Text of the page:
DI: What is the main principle, idea and inspiration behind your design?
SR : The main principle behind “Two of Hearts” illustration was to create something meaningful and strongly related to the specific playing card I had to create an illustration for. The first thing I did before starting conceptualizing anything was to learn about the meaning(s) commonly attributed to the “Two of Hearts” card, so it could help me to build my illustration. Since the “Two of Hearts” card is related with the concept of relationship/love between living beings, it immediately reminded me of “The Little Prince” fable written by Antoine de Saint-Exupéry and more precisely the part with the fox (which, by the way, is one of my favorite animals). So I decided to use this as inspiration to create my vector illustration.
DI: What has been your main focus in designing this work? Especially what did you want to achieve?
SR : While conceiving this illustration, my main focus was to find the right balance so I could keep the design appropriate (it had to be PG-13), cohesive (stick to the card’s color palette), playable (readability) and at same time to vehicle a meaningful, playful concept visually characterized by my illustrative style.
DI: What are your future plans for this award winning design?
SR : Since I plan to entirely design a deck of playing cards featuring my own illustrations, I would like to make use of my “Two of Hearts” illustration for this specific project. At this point the project is still an idea that needs to be further developed.
DI: How long did it take you to design this particular concept?
SR : Overall, it took me about twenty hours of work spread over several days. I invested the equivalent of a half working day thinking about the concept, putting together my mood board, sketching on paper and choosing the visual concept I found the most suited for the project. After this, I spent mostly of the remaining time creating the digital version and fine tuning the visual appearance until fully satisfied.
DI: What made you design this particular type of work?
SR : In 2018 I was approached to take part in a non commercial collaborative project bringing together many designers around the world to design 52 playing cards for a very unique deck.
Since I like to play cards with friends, that I always spend very nice moments in doing so, that it was exciting to collaborate with many talented artists from around the globe on a common project and that prior to this I even had in a corner of my mind to create illustrations for playing cards, I gladly accepted the proposal. Once I confirmed my decision to join the project, the coordinator attributed me a playing card which I had to create a design for. And that’s how I started to work on “Two of Hearts”.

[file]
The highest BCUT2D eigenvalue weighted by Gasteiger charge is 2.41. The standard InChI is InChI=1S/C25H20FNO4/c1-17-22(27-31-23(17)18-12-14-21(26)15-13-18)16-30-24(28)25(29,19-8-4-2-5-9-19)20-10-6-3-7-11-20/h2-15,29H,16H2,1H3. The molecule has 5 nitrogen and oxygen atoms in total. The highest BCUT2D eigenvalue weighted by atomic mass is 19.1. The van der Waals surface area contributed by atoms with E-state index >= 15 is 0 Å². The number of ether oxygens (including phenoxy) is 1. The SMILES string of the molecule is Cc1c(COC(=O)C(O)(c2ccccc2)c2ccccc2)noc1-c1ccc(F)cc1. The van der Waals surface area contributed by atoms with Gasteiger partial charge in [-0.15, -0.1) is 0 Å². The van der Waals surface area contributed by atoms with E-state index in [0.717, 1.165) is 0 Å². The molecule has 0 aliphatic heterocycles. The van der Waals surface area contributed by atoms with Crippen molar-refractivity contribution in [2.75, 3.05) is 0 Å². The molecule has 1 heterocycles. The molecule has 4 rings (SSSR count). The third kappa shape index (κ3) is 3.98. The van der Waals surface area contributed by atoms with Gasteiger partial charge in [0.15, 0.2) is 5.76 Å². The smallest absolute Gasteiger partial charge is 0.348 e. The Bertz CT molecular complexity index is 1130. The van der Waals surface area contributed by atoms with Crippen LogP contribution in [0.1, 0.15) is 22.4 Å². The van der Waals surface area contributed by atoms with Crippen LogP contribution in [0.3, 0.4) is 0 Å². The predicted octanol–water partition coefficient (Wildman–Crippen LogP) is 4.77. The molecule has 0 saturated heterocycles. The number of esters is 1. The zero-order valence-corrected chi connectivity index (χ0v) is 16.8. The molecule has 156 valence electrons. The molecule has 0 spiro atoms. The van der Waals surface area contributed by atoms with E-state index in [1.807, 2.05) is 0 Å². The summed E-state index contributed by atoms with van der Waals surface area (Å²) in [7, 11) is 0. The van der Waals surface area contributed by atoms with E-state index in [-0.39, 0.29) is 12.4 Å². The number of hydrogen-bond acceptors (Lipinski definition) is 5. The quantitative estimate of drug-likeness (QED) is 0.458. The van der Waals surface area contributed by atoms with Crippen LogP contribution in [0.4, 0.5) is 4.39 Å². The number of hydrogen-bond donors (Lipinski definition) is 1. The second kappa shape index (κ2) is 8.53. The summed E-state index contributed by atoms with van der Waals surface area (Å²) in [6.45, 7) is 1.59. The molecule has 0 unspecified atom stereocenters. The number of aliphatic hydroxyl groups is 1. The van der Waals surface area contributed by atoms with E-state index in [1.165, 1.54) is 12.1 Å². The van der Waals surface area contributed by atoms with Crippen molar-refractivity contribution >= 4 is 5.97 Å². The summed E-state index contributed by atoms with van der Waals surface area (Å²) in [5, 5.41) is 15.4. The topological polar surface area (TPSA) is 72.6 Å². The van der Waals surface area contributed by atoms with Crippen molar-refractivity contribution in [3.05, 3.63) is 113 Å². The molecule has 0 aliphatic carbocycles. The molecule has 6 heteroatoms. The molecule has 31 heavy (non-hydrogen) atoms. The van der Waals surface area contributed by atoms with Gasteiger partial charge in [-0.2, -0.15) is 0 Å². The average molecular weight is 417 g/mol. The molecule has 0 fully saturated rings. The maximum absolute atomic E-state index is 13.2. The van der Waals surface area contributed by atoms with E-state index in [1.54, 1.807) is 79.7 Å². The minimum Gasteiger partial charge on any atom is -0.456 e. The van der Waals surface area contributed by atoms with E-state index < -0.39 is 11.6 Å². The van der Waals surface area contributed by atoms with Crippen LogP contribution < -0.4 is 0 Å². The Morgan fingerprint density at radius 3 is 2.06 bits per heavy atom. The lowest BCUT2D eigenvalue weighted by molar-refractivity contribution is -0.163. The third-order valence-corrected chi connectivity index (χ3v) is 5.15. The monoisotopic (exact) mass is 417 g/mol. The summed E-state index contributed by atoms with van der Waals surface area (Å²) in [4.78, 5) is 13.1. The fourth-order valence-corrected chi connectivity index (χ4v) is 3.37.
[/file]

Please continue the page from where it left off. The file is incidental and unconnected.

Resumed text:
DI: Who is the target customer for his design?
SR : There isn't a specific target customer. The illustration was created for a non commercial collaborative project aimed to regroup various artists around the world mainly as a way to potentially generate synergies between them.
DI: How did you come up with the name for this design? What does it mean?
SR : The name for this design simply comes from the playing card which I was attributed and which I had to create an illustration for.
DI: Which design tools did you use when you were working on this project?
SR : During the conceptualization process I simply used paper and pencil. The final design was digitally created on computer (without the use of drawing tablet) thanks to a vector graphics editing program commonly used by digital illustrators.
DI: What is the role of technology in this particular design?
SR : Technology played an important role as the final illustration was digitally drawn thanks to a vector graphics editing program.
DI: Is your design influenced by data or analytical research in any way? What kind of research did you conduct for making this design?
SR : Due to the type of project this illustration was made for, data or analytical research wasn’t required. I only conducted a research on the web to find out which meaning(s) are commonly attributed to the “Two of Hearts” playing card. I used the result of this research as an anchor point which I could build my concept around.
DI: What are some of the challenges you faced during the design/realization of your concept?
SR : For this illustration, the creative challenge I faced was mainly to find an appropriate, coherent and visually appealing solution to convey a concept related to the type of card which was attributed by the project's coordinator. All that without affecting the playability and by keeping the design clearly legible at a relatively small size (it had to fit into standard poker playing card dimensions) no matter the way the card is vertically hold in hand.
DI: How did you decide to submit your design to an international design competition?
SR : I thought it was a great opportunity to have my design skills reviewed and recognized by a panel of professionals specialized in design. I also saw the fact to take part into an international design competition as a way to considerably increase the visibility and credibility of my work. Self-taught illustrators/designers may be subject to prejudices about their skills, so a valuable and impartial recognition of their abilities represents a non negligible way to gain more respect.